Until now, diabetes was classified into two main types, type 1 and type 2. Type 1, generally diagnosed in childhood, required insulin treatments, due to the pancreas not making enough insulin of its own. Type 2 was believed to be more lifestyle-related and was caused by the body producing enough insulin but having trouble delivering it to individual cells. There were other types as well, such as LADA (latent autoimmune diabetes in adults) and MODY (Maturity Onset Diabetes of the Young), but there were still variations not described by these categories. Not to mention the fact that over 90 percent of diabetes patients were categorized as type 2, despite the many differences between individual cases.
So a team of scientists at Lund University Diabetes Centre in Sweden and the Institute for Molecular Medicine in Finland set to work studying 14,775 blood samples from people with diabetes, looking for differences in their conditions. The results are a whole new way to categorize diabetes cases into five “clusters.”
Each of these clusters is genetically distinct from the others, and each has different characteristics and a different risk level for certain complications. Read about each individual type below:
cluster 1: Severe Autoimmune Diabetes (SAID)
This type of diabetes is basically what everyone thinks of as classical type 1. It becomes apparent before adulthood in people who may otherwise seem healthy. An immune disease attacks the beta cells of the pancreas, leaving the body unable to produce insulin. Among those people studied, only about six and a half percent had this type of diabetes.
cluster 2: Severe Insulin-Deficient Diabetes (SIDD)
Similarly to cluster 1, people in cluster 2 are usually young and healthy. They, too, struggle to make insulin, but it is not the immune system that causes this incapacity. Rather, a defect in their beta cells seems to be the issue. About 17.5 percent of people suffer from this type of diabetes.
cluster 3: Severe Insulin-Resistant Diabetes (SIRD)
This cluster of people is generally overweight, contributing to insulin-resistance. Their bodies make insulin but, over time, use it less and less efficiently. Over 15 percent of people are believed to have this type of diabetes.
cluster 4: Mild Obesity-Related Diabetes (MOD)
This group of people is less overweight than group 3, yet their metabolisms are similar to those in group 3. Their insulin-resistance and diabetes diagnoses may come as a surprise. Roughly 21.6 percent of people studied had this type of diabetes.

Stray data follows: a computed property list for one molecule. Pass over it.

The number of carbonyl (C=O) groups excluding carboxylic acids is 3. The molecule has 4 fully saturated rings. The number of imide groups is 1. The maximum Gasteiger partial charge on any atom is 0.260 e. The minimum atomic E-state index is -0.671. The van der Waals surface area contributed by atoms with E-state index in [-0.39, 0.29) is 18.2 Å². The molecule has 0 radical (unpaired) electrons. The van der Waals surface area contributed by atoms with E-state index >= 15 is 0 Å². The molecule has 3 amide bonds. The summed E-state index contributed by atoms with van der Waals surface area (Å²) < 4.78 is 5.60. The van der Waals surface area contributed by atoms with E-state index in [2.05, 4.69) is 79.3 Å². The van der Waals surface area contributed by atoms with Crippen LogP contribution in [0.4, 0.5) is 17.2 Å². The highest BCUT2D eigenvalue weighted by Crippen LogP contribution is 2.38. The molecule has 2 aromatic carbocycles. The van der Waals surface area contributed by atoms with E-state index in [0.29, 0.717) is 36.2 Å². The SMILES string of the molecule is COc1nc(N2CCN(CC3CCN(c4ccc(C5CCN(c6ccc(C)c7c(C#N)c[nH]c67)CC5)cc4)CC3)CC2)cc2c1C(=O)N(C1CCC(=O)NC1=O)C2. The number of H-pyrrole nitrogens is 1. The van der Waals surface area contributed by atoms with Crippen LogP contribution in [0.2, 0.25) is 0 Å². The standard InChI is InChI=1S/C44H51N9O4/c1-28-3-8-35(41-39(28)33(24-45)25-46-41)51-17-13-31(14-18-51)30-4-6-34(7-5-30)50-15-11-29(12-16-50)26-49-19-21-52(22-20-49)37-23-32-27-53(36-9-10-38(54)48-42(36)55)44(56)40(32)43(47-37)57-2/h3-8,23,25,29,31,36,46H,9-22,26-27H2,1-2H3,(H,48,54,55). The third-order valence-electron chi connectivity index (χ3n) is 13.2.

cluster 5: Mild Age-Related Diabetes (MARD)
This type of diabetes is milder and age-related. It doesn’t appear until the later years of a patient’s life, but it often doesn’t require as much medication as other types of diabetes. Nearly 40 percent of diabetes cases fall into this category.
The researchers believe their findings could lead to better, more specialized treatment for people with different types of diabetes. For example, cluster 2 had the highest risk of blindness, but cluster 3 was most prone to kidney disease. Screenings for these issues, therefore, are more important in these clusters than in others.
Professor Leif Groop, a researcher involved in the study, suggests that the three more severe forms of diabetes should be treated more aggressively than the other two, and that cluster 2, which would have been classified as type 2 before the change, should actually be treated more like type 1.
“This is extremely important, we’re taking a real step towards precision medicine. In the ideal scenario, this is applied at diagnosis and we target treatment better.”
This regrouping of diabetes types could also help reduce the stigma surrounding type 2 diabetes. Many people believe type 2 diabetes comes from bad habits, but that is not always the case. The restructuring of the diagnosis system will likely lend itself to a better understanding of how nuanced and complex diabetes can be.
The team also believes they may come across more distinct types of diabetes in the future, as they continue to study more people in other countries. This could further aid researchers in developing specialized treatments and prevention methods for the different categories.
Elizabeth Nelson is a wordsmith, an alumna of Aquinas College in Grand Rapids, a four-leaf-clover finder, and a grammar connoisseur. She has lived in west Michigan since age four but loves to travel to new (and old) places. In her free time, she. . . wait, what’s free time?